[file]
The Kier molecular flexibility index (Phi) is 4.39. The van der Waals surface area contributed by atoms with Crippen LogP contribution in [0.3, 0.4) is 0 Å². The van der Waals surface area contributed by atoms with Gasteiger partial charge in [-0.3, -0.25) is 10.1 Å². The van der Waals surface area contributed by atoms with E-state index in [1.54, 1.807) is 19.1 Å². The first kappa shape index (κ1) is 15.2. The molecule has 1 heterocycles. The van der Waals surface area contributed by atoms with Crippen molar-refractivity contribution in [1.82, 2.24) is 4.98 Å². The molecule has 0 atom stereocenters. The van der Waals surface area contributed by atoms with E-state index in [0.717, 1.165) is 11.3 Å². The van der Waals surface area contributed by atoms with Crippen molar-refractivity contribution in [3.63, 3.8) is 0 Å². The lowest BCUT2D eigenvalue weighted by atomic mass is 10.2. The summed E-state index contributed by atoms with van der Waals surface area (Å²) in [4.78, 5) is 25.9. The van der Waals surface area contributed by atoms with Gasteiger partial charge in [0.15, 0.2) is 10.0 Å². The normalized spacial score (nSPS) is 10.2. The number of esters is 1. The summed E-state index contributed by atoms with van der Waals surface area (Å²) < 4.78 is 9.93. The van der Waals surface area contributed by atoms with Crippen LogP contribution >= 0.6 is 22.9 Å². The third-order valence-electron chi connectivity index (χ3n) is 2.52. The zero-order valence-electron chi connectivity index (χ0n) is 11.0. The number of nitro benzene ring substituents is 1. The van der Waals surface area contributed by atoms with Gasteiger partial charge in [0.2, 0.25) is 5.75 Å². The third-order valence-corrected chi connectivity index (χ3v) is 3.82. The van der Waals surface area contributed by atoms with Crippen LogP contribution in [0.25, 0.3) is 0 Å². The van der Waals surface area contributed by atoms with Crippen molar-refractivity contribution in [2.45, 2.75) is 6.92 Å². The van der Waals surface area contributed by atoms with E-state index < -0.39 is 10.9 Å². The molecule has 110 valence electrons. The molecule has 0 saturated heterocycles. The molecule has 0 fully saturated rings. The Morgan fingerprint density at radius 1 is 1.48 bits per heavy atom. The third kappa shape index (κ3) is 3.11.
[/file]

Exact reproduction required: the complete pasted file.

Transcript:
The Kier molecular flexibility index (Phi) is 4.39. The van der Waals surface area contributed by atoms with Crippen LogP contribution in [0.3, 0.4) is 0 Å². The van der Waals surface area contributed by atoms with Gasteiger partial charge in [-0.3, -0.25) is 10.1 Å². The van der Waals surface area contributed by atoms with E-state index in [1.54, 1.807) is 19.1 Å². The first kappa shape index (κ1) is 15.2. The molecule has 1 heterocycles. The van der Waals surface area contributed by atoms with Crippen molar-refractivity contribution in [1.82, 2.24) is 4.98 Å². The molecule has 0 atom stereocenters. The van der Waals surface area contributed by atoms with E-state index in [0.717, 1.165) is 11.3 Å². The van der Waals surface area contributed by atoms with Crippen molar-refractivity contribution in [3.63, 3.8) is 0 Å². The lowest BCUT2D eigenvalue weighted by atomic mass is 10.2. The summed E-state index contributed by atoms with van der Waals surface area (Å²) in [4.78, 5) is 25.9. The van der Waals surface area contributed by atoms with Gasteiger partial charge in [0.15, 0.2) is 10.0 Å². The normalized spacial score (nSPS) is 10.2. The number of esters is 1. The summed E-state index contributed by atoms with van der Waals surface area (Å²) < 4.78 is 9.93. The van der Waals surface area contributed by atoms with Crippen LogP contribution >= 0.6 is 22.9 Å². The third-order valence-electron chi connectivity index (χ3n) is 2.52. The zero-order valence-electron chi connectivity index (χ0n) is 11.0. The number of nitro benzene ring substituents is 1. The van der Waals surface area contributed by atoms with Gasteiger partial charge in [0.2, 0.25) is 5.75 Å². The third-order valence-corrected chi connectivity index (χ3v) is 3.82. The van der Waals surface area contributed by atoms with Crippen LogP contribution in [0.25, 0.3) is 0 Å². The van der Waals surface area contributed by atoms with Crippen molar-refractivity contribution in [2.45, 2.75) is 6.92 Å². The van der Waals surface area contributed by atoms with E-state index < -0.39 is 10.9 Å². The molecule has 110 valence electrons. The molecule has 0 saturated heterocycles. The molecule has 0 fully saturated rings. The Morgan fingerprint density at radius 1 is 1.48 bits per heavy atom. The third kappa shape index (κ3) is 3.11.